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Re: What did Spinosaurus eat? New species of Lepidotes found



Of potential interest regarding secondary diving characters in birds, it turns 
out that the cortical bone area of the humerus is over 50% at midshaft in 
nearly all diving birds, but virtually none of the non-divers (even pelagic 
taxa that only surface feed).  Also curious is the observation that relative 
bone strength of the humerus (corrected for moment arm length) is not elevated 
in wing-propelled diving birds, except for penguins - where it is greatly 
elevated. Go figure.  

I admit that this is a bit of a selfish plug (the papers in question are Habib 
and Ruff, 2008 and Habib, 2010) but it seemed relevant. Cheers!

--MH

Sent from my iPhone

On Feb 22, 2011, at 4:39 PM, "Dann Pigdon" <dannj@alphalink.com.au> wrote:

> On Tue, Feb 22nd, 2011 at 5:00 PM, Tim Williams <tijawi@gmail.com> wrote:
> 
>> Dann Pigdon <dannj@alphalink.com.au> wrote:
>> 
>> 
>>> I imagine that non-avian theropods would have had similar problems where 
>>> diving was 
> concerned,
>>> with their avian-style respiratory systems. Perhaps large theropods were 
>>> prevented from
>> becoming
>>> habitual divers because of their inherant bouyancy.
>> 
>> Apparently _Hesperornis_ overcame its inherent buoyancy by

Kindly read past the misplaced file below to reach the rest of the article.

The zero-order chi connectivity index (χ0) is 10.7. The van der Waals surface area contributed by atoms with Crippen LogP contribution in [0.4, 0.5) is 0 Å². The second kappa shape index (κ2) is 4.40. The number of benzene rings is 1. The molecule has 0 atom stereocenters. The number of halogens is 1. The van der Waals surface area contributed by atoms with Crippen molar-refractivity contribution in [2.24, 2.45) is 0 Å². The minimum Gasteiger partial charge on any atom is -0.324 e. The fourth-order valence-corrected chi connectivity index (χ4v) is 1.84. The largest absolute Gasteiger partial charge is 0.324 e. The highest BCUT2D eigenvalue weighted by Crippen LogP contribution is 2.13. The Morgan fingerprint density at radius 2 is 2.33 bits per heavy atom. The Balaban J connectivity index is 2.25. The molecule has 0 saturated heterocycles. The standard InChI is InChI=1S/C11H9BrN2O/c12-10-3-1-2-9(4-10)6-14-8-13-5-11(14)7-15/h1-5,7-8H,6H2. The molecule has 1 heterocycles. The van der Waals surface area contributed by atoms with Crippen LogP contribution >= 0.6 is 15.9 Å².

>> pachyostosis (in this case, developing thicker bone walls).  Same for
>> the putative loon _Polarornis_.  For example, in _Polarornis_ the
>> average bone wall thickness is 37% of its diameter, which is even
>> higher than the emperor penguin (_Aptenodytes forsteri_).  The
>> red-throated loon (_Gavia stellata_) has a relative bone wall
>> thickness of only 15%.
> 
>> So the natural buoyancy of non-avian theropods could similarly have
>> been overcome by making bones heavier (such as by being
>> thicker-walled).  Pachyostosis (including osteosclerosis) is a
>> strategy adopted by many tetrapods that returned to water.
> 
> Given that the vast majority of non-avian theropods were dedicated cursors 
> (even at large sizes), 
> would the thickening of bones effect terrestrial locomotion? Would it make 
> the bones more liable to 
> breakage, for instance, or would it significantly slow the animal down? Most 
> aquatic avians don't do 
> much in the way of running (a brisk waddle is usually their limit).
> 
> Birds also had the initial advantage of two separate locomotory systems. Some 
> aquatic birds use 
> their forelimbs for propulsion, while a few primarily use their hindlimbs. 
> Early aquatic birds could 
> have coopted one means of locomotion for aquatic propulsion, while still 
> having another to fall back 
> on when out of the water. Many non-avian theropods didn't have this luxury - 
> and even those 
> with 'wings' probably weren't using them as a primary means of locomotion. 
> Perhaps the transition 
> to a largely aquatic lifestyle in theropods required well developed powered 
> flight first (even if it was 
> later lost)?
> 
> -- 
> _____________________________________________________________
> 
> Dann Pigdon
> Spatial Data Analyst               Australian Dinosaurs
> Melbourne, Australia               http://home.alphalink.com.au/~dannj
> _____________________________________________________________
>